Last Updated on August 13, 2020
A Quick History of the Air Jordan
With the prevalence of Air Jordan and other NBA-inspired sneakers in today’s footwear market, it’s hard to imagine a time when basketball sneakers weren’t popular. But before Michael Jordan and Nike shook up the shoe game in 1985, basketball shoes weren’t exactly a hallmark of style. NBA regulations required white shoes, and there weren’t a wealth of basketball stars lending their names to performance footwear.
Since then, 32 versions of the iconic Air Jordan sneakers have been released, spawning a yearly tradition that excites “sneakerheads” much like new Apple releases captivate techies. Air Jordan sales hit $2.6 billion in 2014, and commanded a whopping 54% share of the basketball shoe market in the same year.
What’s the story behind the Air Jordan, the most iconic basketball sneaker of all time? Here’s a quick history of the famous shoe and how it gave way to the monolith that sneaker culture is today.
It could have been Adidas
It’s hard to imagine that a shoe so synonymous with Nike could have been made by Adidas. But as the story goes, in 1984, Adidas was looking at signing a little-known basketball star named Michael Jordan. At that time, signature sneakers were largely the realm of tennis stars (think Stan Smiths). Jordan was playing basketball at the University of North Carolina and had his sights set on working with the German athletic brand.
Adidas execs initially wanted to sign Jordan, but decided at the last minute that shoppers were more likely to favor taller basketball players. Jordan is a towering 6’6″, but the company had a 7-foot player in mind: Kareem Abdul-Jabbar.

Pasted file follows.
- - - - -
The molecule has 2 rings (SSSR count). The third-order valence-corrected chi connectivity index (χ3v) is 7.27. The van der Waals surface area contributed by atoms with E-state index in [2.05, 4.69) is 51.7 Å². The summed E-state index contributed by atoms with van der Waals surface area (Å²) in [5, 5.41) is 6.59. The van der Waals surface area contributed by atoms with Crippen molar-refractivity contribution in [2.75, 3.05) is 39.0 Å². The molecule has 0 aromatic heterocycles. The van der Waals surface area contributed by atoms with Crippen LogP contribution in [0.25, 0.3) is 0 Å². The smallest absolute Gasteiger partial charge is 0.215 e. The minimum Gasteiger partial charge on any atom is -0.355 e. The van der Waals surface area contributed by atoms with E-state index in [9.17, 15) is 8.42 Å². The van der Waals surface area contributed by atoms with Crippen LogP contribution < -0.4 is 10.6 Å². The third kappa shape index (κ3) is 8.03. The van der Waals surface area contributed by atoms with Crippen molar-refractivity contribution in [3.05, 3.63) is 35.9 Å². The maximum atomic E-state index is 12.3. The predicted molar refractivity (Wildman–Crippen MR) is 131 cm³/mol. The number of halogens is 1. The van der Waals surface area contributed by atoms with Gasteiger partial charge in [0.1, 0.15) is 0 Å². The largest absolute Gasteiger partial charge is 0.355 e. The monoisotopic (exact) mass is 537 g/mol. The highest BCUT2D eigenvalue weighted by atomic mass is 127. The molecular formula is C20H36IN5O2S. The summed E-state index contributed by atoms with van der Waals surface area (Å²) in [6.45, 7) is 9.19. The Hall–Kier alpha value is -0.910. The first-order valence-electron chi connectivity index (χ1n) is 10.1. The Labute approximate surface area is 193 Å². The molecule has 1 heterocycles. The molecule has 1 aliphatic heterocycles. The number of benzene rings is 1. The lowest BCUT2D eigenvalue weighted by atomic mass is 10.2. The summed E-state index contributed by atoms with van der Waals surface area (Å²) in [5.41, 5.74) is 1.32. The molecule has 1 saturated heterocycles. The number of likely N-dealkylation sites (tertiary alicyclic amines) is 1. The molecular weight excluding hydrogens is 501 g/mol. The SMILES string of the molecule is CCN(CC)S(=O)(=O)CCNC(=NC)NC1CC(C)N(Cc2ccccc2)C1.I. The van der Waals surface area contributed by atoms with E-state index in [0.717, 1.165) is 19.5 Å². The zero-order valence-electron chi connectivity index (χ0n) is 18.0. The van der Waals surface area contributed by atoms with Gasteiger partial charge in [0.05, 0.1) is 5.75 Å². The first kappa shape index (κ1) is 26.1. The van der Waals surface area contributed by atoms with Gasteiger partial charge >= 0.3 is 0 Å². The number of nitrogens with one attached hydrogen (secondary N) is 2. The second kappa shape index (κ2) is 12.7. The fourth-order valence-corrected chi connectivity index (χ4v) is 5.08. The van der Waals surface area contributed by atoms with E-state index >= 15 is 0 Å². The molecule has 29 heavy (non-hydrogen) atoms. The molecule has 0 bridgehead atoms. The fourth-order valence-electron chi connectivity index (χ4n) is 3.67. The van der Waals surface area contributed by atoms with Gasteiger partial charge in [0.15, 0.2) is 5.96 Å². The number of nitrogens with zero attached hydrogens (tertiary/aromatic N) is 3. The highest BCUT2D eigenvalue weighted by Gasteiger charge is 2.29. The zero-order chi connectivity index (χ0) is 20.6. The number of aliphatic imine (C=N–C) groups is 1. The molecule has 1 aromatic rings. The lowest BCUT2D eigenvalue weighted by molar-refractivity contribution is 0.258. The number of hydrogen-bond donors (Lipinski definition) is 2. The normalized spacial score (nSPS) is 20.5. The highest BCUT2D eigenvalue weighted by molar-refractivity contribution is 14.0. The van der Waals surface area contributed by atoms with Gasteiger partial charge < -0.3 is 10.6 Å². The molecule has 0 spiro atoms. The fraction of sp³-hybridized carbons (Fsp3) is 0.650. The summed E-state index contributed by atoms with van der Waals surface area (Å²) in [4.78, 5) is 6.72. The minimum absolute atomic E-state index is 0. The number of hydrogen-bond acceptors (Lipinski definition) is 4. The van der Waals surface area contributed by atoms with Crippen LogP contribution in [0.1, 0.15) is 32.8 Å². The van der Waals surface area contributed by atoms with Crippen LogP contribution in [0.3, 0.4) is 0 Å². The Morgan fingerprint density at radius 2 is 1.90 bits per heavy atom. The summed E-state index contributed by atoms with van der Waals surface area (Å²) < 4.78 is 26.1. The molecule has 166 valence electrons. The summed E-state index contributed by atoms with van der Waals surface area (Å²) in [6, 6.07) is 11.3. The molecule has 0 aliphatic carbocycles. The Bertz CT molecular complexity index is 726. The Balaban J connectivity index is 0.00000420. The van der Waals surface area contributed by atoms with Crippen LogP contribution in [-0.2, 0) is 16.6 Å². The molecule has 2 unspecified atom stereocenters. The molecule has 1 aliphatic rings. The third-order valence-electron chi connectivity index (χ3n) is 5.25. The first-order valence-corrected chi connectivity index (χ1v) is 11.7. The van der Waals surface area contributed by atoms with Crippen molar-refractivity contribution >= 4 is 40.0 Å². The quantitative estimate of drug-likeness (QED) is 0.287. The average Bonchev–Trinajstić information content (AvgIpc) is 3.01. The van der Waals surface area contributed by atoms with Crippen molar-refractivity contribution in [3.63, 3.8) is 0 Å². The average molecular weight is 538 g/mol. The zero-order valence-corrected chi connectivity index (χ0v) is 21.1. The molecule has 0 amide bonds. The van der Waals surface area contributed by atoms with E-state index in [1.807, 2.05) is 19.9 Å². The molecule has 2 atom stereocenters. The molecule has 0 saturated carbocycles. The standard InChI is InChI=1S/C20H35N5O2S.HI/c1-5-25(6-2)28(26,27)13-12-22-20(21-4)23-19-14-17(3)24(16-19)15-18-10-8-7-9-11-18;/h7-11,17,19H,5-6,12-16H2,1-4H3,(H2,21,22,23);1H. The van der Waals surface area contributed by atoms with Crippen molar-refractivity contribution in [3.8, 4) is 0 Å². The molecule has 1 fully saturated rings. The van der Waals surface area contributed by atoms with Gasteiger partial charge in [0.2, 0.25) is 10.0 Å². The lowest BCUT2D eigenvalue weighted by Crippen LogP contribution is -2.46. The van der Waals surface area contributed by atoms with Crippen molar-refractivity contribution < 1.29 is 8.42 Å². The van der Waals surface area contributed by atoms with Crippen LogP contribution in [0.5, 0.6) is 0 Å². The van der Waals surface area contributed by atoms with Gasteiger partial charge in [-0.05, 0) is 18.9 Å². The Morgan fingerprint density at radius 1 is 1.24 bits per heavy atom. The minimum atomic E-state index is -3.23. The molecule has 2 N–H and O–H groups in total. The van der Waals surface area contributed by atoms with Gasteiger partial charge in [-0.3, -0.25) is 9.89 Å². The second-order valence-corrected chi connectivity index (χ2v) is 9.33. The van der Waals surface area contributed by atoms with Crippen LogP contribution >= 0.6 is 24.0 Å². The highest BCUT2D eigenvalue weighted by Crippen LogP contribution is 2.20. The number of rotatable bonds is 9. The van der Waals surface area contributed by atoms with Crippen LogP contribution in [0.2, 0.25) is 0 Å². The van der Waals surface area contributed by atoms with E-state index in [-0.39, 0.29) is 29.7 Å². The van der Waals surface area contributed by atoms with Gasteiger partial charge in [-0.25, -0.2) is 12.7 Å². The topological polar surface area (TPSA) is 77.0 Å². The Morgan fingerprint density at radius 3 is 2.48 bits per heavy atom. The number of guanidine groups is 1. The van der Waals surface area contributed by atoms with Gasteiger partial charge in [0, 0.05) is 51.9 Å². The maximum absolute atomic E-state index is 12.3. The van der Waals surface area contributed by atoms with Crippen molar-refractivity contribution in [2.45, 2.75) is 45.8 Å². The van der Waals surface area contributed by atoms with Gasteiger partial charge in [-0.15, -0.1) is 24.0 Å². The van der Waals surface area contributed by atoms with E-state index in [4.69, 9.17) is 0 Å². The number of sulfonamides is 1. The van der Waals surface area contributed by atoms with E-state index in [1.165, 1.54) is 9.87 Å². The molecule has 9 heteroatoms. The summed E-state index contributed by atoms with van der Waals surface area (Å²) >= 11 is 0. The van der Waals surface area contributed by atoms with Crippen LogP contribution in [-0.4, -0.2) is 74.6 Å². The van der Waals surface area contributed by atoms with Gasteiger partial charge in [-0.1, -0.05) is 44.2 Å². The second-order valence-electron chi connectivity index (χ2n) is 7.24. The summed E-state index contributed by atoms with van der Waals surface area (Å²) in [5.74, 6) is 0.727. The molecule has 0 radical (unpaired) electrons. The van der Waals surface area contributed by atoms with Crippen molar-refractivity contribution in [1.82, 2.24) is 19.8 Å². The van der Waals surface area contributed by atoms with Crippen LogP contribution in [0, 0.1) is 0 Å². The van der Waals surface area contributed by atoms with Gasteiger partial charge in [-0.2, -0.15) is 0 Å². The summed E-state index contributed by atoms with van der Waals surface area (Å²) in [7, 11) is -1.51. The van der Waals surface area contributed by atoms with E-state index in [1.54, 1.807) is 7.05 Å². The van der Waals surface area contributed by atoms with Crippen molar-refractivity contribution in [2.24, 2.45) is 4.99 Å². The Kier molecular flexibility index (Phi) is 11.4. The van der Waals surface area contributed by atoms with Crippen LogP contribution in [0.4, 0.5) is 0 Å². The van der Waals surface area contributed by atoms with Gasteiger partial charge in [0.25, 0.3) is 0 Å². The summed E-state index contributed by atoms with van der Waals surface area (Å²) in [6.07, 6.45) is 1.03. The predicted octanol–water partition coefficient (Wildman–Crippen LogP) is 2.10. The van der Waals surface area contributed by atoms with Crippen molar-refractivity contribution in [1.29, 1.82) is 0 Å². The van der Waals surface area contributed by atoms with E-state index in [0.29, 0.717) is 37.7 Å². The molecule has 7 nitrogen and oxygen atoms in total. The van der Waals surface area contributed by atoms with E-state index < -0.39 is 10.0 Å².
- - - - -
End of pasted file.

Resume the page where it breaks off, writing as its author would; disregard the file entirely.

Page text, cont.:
The company still makes his shoe, and it’s a hit among sneaker collectors to this day. But we’re betting Adidas is still kicking itself over the choice, given the massive popularity of Air Jordans.
After the Adidas deal fell through, Nike moved right in. But Jordan, having just finished up an eventful college career and the Olympics, needed some convincing. The people at Nike called Jordan’s parents and put together a tour of the company’s Oregon facility.
During the tour, Jordan mentioned that he liked the Adidas shoes because they were lower to the ground than the shoes Nike was making at the time. Designer Peter Moore ensured the budding star that the shoes could be tailored to his liking. Eventually, Moore came up with a red and black design that soon made its debut on the court.
The infamous shoe ban
When the first Jordans rolled out in 1985, would-be customers were a little put off by the shoe’s steep $65 price tag. But NBA commissioner David Stern inadvertently changed this by taking a hard line on enforcing the league’s white shoe rule.
When Michael Jordan walked out on the court in those red and black Nikes, the NBA swiftly fined him $5,000 per game for failing to comply with the dress code. The ban and massive fines garnered enough buzz for the shoes that Nike ate the costs—an investment that proved to be well worth it.
Eventually, Nike made a secondary Air Jordan color scheme to comply within the NBA’s dress code.
Who owns the brand?
Michael Jordan may have retired from his basketball career back in 2003, but the former player is still raking in the big bucks. Jordan is reportedly worth around $1 billion, thanks in part to the sneaker deal of a lifetime.
The Jordan Brand, a subsidiary of Nike, is still in place from the original sneaker deal set up in 1984. According to an article in Forbes, the brand sells $2.6 billion a year, outpacing the shoe sales of other popular players—even LeBron James.
Back in 1985, the clearance racks were loaded with unsold Jordans at the end of the season. That’s a far cry from today, where the original edition of the shoe will run you no less than $1,000. The latest release will run you $180, and that starting price quickly rises for limited edition versions and other upgrades.
Just a few days ago, Nike released the Air Jordan 1 Best Hand in the Game collection featuring four new takes on the iconic sneaker—one for each of MJ’s biggest career milestones. When the collection hits shelves globally on May 5, we’re predicting that sneakerheads will be lined up to snag a pair, even at a high price tag.
These days, $65 for a pair of Air Jordans is the steal of a century.